Does Down syndrome justify abortion? | The Tylt

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Lawmakers across the country have either passed or are considering bills that would make it illegal for a woman to get an abortion "solely" because the fetus has Down syndrome. Some families choose to abort fetuses with chromosomal abnormalities because that's not the life they want for their children. But others feel it's wrong to abort, period, and aborting because of Down syndrome constitutes discrimination. What do you think?

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Down syndrome has taken center stage in the abortion fight, and lawmakers across the country are proposing bills that would make it illegal for women to seek an abortion "solely" because the fetus has Down syndrome. 

Karianne Lisonbee, a Utah state representative, describes abortion based on chromosomal abnormalities as "a terrible form of discrimination." Kentucky, Indiana and Florida lawmakers are also considering similar legislation that would make it illegal for physicians to perform abortions involving a fetus with Down syndrome.

In comments that invoked eugenics — a movement to improve human genetics through selective breeding — and Nazi Germany, Rep. Addia Wuchner said she believes the bill would help protect the lives of children with Down syndrome, a chromosomal defect.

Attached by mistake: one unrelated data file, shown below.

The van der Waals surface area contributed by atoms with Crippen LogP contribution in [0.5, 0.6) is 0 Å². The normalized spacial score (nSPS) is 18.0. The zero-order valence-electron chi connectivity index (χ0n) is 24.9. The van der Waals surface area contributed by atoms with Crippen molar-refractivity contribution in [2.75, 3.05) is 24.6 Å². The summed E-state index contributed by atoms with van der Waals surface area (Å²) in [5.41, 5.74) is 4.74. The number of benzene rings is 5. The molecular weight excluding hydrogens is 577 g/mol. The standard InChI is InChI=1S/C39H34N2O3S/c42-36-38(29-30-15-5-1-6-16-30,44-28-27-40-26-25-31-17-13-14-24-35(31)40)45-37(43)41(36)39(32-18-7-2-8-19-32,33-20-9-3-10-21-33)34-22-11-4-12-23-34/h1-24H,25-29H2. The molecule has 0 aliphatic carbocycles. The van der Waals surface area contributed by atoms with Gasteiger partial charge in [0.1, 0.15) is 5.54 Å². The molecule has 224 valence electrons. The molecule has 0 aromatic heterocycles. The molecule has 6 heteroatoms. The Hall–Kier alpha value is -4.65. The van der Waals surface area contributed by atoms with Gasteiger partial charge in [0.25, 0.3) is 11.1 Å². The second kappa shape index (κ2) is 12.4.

Pro-life supporters argue Down syndrome is not something to be eliminated. First and foremost, we're talking about people. There's nothing inferior or worse about them—they're just people. The drive to prevent suffering is noble but aborting babies with birth defects or chromosomal abnormalities is absolutely the wrong decision.

We should not be eliminating people we think are "unfit" for society. That's eugenics. 

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Parents who choose to terminate pregnancies because of chromosomal abnormalities say they're doing so to prevent their child from enduring a life of suffering. There are plenty of stories where people with Down syndrome do well—these are the stories highlighted by abortion opponents and activists—but there are also stories of parents who deeply struggle with providing and caring for their child. Will the pro-life activists help these parents with the cost of physical therapy, treatments, and specialized long-term care?

In a Washington Post editorial, Ruth Marcus describes the importance of allowing parents to make their own decision about their family.

I respect—I admire—families that knowingly welcome a baby with Down syndrome into their lives. Certainly, to be a parent is to take the risks that accompany parenting; you love your child for who she is, not what you want her to be. 
But accepting that essential truth is different from compelling a woman to give birth to a child whose intellectual capacity will be impaired, whose life choices will be limited, whose health may be compromised... This means limited capacity for independent living and financial security; Down syndrome is life-altering for the entire family.

It's a personal decision and should be left that way. Don't judge what families do—whatever they choose.

FINAL RESULTS
Politics
Does Down syndrome justify abortion?
A festive crown for the winner
#LetParentsChoose
#CareForEveryone